Armies are military force, equipped for fighting on land and protecting their fellow inhabitants. So, this story is about an Army whose identity is totally unknown to us till now, but still he resides in the heart of all Armies under the Assam Regiment which is an infantry regiment of the Indian Army.
During the World War 2 (1939-1945), Japan was trying to invade India. Indian soldiers were bound to participate in World War II under the British Raj. Situations were different during those times, like less connected to the modernisation. Meanwhile while fighting with the Japanese Armies an Indian Soldier named “Badluram” was martyred and suddenly he got such an attention, that even today at the Happy Valley, Shillong when a passing out ceremony is held, all the Armies sing a regimental song based on a story of Badluram.
The song of Badluram had a vast meaning. Below are the lyrics of the song
“Ek khoobsurat ladki thi, Usko dekh ke rifleman,
Chindi khichna bhul gaya, Havaldar Major dekh liya,
Usko pittu lagaya, Badluram ek sipahi tha,
Japan War me mar gaya, Quatar Master smart tha,
Usne ration nikala, Badluram ka badam zamin ka neeche hain,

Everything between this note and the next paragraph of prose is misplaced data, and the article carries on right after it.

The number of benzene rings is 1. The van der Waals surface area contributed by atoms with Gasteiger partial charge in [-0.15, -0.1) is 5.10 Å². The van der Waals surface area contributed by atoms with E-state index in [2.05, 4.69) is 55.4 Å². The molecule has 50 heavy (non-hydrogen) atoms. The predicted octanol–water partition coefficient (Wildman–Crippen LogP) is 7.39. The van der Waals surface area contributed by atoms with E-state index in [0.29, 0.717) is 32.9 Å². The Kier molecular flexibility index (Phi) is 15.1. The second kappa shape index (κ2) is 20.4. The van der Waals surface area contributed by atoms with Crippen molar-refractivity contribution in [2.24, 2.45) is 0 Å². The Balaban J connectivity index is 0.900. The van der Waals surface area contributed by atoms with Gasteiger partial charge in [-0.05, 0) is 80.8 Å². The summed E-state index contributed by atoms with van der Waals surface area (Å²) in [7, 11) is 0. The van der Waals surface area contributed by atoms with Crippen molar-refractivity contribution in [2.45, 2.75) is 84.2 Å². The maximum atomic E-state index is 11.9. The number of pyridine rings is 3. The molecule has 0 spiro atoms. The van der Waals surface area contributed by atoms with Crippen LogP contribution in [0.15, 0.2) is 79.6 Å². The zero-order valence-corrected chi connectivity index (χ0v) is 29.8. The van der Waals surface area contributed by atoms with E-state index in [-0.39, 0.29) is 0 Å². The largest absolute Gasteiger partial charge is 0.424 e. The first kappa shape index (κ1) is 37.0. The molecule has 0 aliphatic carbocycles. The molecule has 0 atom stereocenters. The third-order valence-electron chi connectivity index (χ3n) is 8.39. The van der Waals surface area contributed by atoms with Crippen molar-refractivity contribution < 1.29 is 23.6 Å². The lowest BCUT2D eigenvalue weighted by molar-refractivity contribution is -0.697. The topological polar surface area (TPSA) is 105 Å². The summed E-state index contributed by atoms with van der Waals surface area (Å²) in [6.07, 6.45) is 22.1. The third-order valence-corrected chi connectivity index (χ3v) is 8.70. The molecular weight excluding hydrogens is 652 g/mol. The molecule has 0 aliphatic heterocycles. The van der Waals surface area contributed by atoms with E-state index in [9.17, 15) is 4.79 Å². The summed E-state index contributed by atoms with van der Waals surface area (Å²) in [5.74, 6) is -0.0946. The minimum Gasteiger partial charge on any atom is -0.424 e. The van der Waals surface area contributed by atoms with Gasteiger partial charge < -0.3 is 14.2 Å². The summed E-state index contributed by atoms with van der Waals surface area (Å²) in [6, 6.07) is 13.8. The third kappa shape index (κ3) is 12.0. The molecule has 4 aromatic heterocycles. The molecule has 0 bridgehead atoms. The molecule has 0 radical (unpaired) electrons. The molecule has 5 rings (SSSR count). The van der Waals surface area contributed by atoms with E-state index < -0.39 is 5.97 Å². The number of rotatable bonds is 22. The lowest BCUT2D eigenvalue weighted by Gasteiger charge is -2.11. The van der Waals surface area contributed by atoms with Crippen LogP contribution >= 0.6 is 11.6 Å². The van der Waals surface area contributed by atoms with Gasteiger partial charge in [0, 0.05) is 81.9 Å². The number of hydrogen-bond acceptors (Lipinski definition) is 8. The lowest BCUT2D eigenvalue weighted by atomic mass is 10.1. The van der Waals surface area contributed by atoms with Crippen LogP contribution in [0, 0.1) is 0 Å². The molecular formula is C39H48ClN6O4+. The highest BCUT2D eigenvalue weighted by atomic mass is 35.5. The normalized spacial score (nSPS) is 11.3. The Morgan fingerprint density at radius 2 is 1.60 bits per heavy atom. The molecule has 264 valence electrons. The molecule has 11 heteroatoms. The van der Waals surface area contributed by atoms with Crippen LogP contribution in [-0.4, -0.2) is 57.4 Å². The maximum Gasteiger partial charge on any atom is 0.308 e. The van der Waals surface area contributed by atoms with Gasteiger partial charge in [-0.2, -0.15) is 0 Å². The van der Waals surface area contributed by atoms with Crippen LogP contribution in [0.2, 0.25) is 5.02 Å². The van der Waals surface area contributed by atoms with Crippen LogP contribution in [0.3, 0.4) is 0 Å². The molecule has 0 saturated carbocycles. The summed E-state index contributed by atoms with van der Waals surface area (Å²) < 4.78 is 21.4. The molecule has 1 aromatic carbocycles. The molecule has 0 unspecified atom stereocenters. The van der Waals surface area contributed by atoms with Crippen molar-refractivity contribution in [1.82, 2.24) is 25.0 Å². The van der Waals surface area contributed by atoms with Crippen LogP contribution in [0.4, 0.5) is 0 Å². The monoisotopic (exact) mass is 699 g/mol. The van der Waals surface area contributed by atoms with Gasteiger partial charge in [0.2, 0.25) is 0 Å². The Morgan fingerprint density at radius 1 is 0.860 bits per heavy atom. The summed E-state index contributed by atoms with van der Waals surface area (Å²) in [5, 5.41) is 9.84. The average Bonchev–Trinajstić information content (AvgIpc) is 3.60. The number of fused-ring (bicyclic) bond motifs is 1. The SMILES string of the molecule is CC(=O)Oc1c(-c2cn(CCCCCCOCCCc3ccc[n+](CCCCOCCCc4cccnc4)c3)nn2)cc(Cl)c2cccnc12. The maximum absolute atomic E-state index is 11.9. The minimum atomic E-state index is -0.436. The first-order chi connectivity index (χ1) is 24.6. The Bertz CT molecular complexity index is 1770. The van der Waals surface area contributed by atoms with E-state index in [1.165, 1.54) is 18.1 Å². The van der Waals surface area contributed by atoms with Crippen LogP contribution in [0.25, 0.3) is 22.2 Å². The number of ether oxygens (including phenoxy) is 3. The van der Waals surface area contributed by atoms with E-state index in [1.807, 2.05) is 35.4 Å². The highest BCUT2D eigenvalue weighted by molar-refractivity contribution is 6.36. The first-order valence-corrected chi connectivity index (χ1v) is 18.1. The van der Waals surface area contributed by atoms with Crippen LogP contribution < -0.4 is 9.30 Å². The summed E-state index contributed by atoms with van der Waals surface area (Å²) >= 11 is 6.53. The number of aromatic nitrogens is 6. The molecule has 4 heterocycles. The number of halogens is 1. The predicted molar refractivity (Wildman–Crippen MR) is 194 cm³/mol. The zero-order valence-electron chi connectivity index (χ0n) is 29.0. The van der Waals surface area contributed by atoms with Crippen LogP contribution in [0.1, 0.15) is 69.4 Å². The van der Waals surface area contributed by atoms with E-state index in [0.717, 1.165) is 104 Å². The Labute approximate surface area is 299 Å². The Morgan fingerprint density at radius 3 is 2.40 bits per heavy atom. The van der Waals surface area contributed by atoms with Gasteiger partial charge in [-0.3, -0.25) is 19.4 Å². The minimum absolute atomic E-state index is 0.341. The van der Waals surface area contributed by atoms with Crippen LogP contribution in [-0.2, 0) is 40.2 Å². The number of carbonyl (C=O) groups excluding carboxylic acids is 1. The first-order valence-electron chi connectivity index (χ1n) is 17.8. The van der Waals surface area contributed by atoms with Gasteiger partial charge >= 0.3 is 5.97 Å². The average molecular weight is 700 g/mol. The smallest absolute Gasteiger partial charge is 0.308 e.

Toh hume uska ration milta hain,
Every soldier stationed in the war zone was entitled to ration. It was the duty of the Quarter Master to report deaths to the authority. Ration of the dead were then stopped. The Quarter Master did not report his death. As a result, the Assam Regiment continued receiving the ration share of Badluram even after his death. This resulted in surplus ration in a few months. Eventually, Japanese soldiers surrounded the Assam Regiment and cut them off from all logistical assistance. The regiment stopped getting ration and other supplies. It was then that Badluram’s share of surplus ration helped them make it through the siege that lasted several days. Badluram’s ration saved them from starving!
Had the surplus been not there, the soldiers would have been starved to death! The regimental song was sung for a tribute and the best way to say Thank You to the one who helped others indirectly even after his death.